An Arts Fuse regular feature: the arts on stamps of the world.
By Doug Briscoe
Today’s champion is unquestionably Paul Morphy, in the chess arena, anyway. Otherwise, I think Billy Wilder tops the rather short list.
The great, great director Billy Wilder (born Samuel Wilder; June 22, 1906 – March 27, 2002) was born in the Austro-Hungarian Empire in what is now the extreme south of Poland. It was his mother who called him “Billie”. (She, his grandmother, and his stepfather were all murdered in the Holocaust.) Wilder started out as a journalist and turned to screenwriting when he was still in his early twenties. He wrote the screenplay for the popular 1931 movie Emil and the Detectives, based on the novel by Erich Kästner. When the Nazis came to power a couple of years later, Wilder fled Berlin for Paris (it was there that he directed his first film) and then Hollywood, becoming a U.S. citizen in 1934. The string of terrific pictures that Wilder went on to write and direct in rapid succession were The Major and the Minor (1942), Five Graves to Cairo (1943), the incomparable Double Indemnity (1944), and The Lost Weekend (1945). Another remarkable (consecutive!) sequence followed with A Song Is Born (1948, screenplay only), Sunset Boulevard (1950), Ace in the Hole (1951), Stalag 17 (1953), Sabrina (1954), and The Seven Year Itch (1955). Later still came Witness for the Prosecution (1957), Some Like It Hot (1959), and The Apartment (1960). The next year he was planning to direct a new Marx Brothers comedy which was to have been called A Day at the U.N., but Chico Marx died, and the project was shelved. Sadly (and unforgivably), it appears that, from age discrimination alone, Wilder himself was largely “shelved” by the Hollywood apparatus after his last film Buddy, Buddy (1981). He lived on for another twenty years with the consolation of his extensive art collection, dying on the same day as Milton Berle (birthday next month) and Dudley Moore.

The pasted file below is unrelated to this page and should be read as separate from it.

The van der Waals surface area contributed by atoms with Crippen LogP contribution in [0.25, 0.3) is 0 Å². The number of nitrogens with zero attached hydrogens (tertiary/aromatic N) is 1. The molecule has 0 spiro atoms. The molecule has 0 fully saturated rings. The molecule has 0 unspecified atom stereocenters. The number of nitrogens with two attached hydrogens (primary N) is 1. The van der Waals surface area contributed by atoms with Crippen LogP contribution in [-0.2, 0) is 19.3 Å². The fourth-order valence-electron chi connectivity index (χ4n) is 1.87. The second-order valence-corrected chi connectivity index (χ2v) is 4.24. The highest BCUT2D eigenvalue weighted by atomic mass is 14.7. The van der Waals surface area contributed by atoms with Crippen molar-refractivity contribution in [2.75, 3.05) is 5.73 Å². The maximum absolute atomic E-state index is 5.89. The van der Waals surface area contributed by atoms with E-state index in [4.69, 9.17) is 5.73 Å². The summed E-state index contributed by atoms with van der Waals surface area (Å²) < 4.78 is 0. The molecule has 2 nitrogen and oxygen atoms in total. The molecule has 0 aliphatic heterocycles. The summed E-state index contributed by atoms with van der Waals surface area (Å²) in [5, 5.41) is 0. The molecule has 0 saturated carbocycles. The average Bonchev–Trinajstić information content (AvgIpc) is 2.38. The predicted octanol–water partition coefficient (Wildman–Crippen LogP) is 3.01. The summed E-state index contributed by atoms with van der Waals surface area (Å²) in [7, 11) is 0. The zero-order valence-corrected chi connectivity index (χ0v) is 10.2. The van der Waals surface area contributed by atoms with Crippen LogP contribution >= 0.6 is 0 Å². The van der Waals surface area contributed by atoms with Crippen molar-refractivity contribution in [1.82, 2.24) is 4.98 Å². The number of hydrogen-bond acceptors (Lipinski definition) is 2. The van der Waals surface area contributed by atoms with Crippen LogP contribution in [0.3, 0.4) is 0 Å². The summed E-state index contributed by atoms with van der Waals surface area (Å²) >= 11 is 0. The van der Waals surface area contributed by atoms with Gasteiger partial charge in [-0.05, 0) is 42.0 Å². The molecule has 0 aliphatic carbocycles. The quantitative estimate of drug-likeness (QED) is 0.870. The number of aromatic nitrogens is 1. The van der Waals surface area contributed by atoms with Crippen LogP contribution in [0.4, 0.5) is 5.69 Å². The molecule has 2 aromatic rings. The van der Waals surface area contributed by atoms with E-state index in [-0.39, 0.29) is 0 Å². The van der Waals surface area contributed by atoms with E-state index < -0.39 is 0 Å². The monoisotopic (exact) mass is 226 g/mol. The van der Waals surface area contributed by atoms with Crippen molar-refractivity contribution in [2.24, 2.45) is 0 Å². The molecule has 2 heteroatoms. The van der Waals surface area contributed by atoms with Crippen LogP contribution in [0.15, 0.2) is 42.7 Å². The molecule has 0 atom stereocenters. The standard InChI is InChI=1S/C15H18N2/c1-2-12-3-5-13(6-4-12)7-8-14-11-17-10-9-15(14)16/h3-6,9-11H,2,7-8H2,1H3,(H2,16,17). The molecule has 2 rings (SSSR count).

Étienne Nicolas Méhul (22 June 1763 – 18 October 1817) was primarily an opera composer, but he also wrote a number of songs and pot-boilers in support of the French Revolution, some of which were commissioned by his friend Napoleon. One of these, the Chant du départ, became the official anthem of the First Empire. His four completed symphonies were recorded in 1992 for Nimbus. He is one of the many renowned composers buried at Paris’s Père Lachaise Cemetery (along with Chopin, Rossini, Cherubini, and Gossec, to name a few).
A child prodigy, New Orleans-born Paul Morphy (June 22, 1837 – July 10, 1884) defeated a visiting Hungarian chess master at the age of twelve. For three years he had already been acknowledged as one of the best players in the city. (Gen. Winfield Scott had visited New Orleans at that time and asked to meet the city’s strongest player; when the nine-year-old Morphy was trotted out Scott thought he was being trifled with but, reassured, sat down to play. After two quick defeats the general prudently withdrew from the field.) At twenty Morphy was acclaimed as the best American player, and after touring Europe in 1858 was regarded as the best in the world. The next year he retired from play and refused all invitations to matches, leading some to dub him “The Pride and Sorrow of Chess”. He died of a stroke thought to have been brought on when he immersed himself in a cold bath after a long walk on a hot day.